On Wednesday, June 1, 2016, the Massachusetts’s House of Representatives voted overwhelmingly to pass H4343, An Act relative to transgender anti-discrimination. With this vote, the House solidified its role as a civil rights leader and passed legislation that provides equal access to public places for every resident of the Commonwealth, regardless of gender identity. Public accommodations include, but are not limited to, restaurants, nursing homes, coffee shops, grocery stores and sports arenas. At its core, this legislation simply prevents discrimination against transgender individuals in public accommodations by adding the phrase “gender identity” to pre-existing law.

I supported H4343 because it was the right thing to do. I am committed to the principle that everyone deserves to live without fear of discrimination simply for being who they are. The decision to support the bill was made after lengthy research, participation in robust hearings, discussions and deliberations, and careful and due consideration of each communication received on the topic.

The decision also rested on the personal and often heart-wrenching testimony of individuals who shared stories of anxiety, depression, and despair. The reality is that transgender people are too often the victims of harassment and violent crime. According to a 2014 Fenway Health survey, 65 percent of transgender Massachusetts residents reported experiencing discrimination in public spaces including restaurants, retail establishments, and health service centers. This bill will enhance public safety and hopefully bring an end to fears and apprehension that have arisen from these unfortunate acts.

H4343 builds on the Transgender Equal Rights Bill, passed in 2011, which prohibited discrimination on the basis of gender identity in housing, education, employment and credit. It completes a near decade of advocacy around full inclusion of transgender residents in communities across the Commonwealth and it closes the loophole and protects transgender persons in public areas. Massachusetts adds itself to a rapidly expanding list of towns, states, and companies that have addressed the need to protect the transgender community.

It has received exceptional support from businesses, sports teams, faith leaders, labor unions and law enforcement across the state. Over the course of the past year, more than 200 Massachusetts businesses and members of all five major New England sports teams came out in support of this bill as central to promoting equal access rights for everyone in Massachusetts.

Many places of public accommodation in Massachusetts already have policies that do not allow discrimination based on gender identity. In 2002, only three percent of Fortune 500 companies had protections in place for transgender employees’ today, more than 75 percent do. The sampling of those businesses contacted report no problems and have indicated that this is a good business policy. These places include restaurants like Olive Garden, Capital Grille, and corporate-owned McDonald’s; retailers like Lord & Taylor, Macy’s, and the Gap; healthcare providers like Tufts Medical Center and Harvard Pilgrim; banks like Eastern Bank and State Street; and fitness centers like Planet Fitness and the YWCA.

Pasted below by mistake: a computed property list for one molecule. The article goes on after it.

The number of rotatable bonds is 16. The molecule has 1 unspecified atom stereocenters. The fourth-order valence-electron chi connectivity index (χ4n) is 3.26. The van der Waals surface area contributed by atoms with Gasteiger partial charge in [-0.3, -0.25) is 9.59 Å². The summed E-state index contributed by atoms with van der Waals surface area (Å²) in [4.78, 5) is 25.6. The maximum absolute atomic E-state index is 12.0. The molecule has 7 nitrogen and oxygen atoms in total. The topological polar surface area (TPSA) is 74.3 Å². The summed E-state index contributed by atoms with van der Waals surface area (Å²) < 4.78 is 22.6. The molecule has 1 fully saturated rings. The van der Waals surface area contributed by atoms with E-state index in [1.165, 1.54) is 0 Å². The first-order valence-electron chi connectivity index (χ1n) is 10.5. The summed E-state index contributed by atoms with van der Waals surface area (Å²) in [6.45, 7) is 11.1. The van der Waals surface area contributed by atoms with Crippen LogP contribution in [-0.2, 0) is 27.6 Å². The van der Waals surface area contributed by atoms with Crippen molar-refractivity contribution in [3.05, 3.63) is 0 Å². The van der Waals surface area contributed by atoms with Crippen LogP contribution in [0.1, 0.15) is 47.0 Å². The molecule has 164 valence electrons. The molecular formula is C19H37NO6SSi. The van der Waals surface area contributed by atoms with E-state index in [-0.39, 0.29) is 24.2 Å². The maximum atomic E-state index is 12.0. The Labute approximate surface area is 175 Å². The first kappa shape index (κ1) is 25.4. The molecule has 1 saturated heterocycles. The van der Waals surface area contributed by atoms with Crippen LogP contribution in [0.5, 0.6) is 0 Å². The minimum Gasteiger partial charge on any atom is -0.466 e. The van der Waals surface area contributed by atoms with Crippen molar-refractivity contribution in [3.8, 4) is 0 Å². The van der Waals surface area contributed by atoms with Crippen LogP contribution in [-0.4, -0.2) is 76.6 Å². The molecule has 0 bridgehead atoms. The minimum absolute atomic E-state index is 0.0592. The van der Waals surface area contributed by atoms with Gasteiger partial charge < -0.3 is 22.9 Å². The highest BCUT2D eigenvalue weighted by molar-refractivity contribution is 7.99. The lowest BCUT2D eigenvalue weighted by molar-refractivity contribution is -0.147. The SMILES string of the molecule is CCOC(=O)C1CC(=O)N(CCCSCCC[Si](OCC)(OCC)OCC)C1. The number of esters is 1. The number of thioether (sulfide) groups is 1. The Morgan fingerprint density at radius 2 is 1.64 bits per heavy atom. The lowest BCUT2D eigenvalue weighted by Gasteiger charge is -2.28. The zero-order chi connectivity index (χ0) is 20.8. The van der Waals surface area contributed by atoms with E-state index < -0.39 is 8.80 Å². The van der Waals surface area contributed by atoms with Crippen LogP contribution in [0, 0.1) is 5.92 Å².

The experience of these places of public accommodation doing business in Massachusetts is born out in other states with public accommodations protections of been in place for years, and sometimes decades. Minnesota, where this discrimination has been prohibited since 1993, reports no incidents of an individual asserting gender identity protection as a defense to improper or illegal conduct. None of the other 17 states and the District of Columbia which provide similar transgender protections have reported such an incident.

On May 12, 2016 the Massachusetts’s Senate passed its own version of the legislation. The two bills will be sent to a conference committee for reconciliation. The most significant difference between the House and Senate versions pertains to a topic that was raised consistently by opponents to the bill. Under the House version, which has the support of Governor Baker, the Attorney General must issue guidelines regarding assertion of gender identity for an improper purpose to law enforcement should that situation arise.

I thank everyone who called, wrote, or otherwise weighed in on this topic. With your help Massachusetts continues its legacy as an active opponent of discrimination and a pioneer in equality.

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Detox unit at Essex jail provides hope

IMG_7888Rep. Roy joined several SAFE Coalition members for a tour of the Essex County Correctional Facility with prison officials, Wrentham District Court probation officials, and officials from Norfolk County Sheriff’s office.

Sheriff Frank Cousins began the tour with a presentation on his 42 bed detox facility which opened on December 7, 2015. We saw firsthand the innovative approach the sheriff is using to combat substance abuse disorder with pretrial detainees. The unit provides a positive environment for detoxification and long-term planning and provides a 28-day comprehensive treatment program to pretrial detainees to effectively address their addiction.

Detainees wear a blue uniform, not the prisoner’s typical orange jumpsuit. The correction officers are dressed in khakis and polo shirts instead of the standard prison guard uniforms. And those residing in the unit attend five counseling sessions per day, as well as one-on-one meetings with a counselor.

Sheriff Cousins calls the unit a “ground-breaking” approach to treating non-violent prisoners with addiction. Rather than sending them to jail and leaving them to fend for themselves when they are released, the detox unit is designed to treat the addiction and arrange a long-term care plan while avoiding incarceration. Upon completion of the 28 days, individuals may be able to dispose of their cases and utilize court mandated tools as an alternative to further incarceration.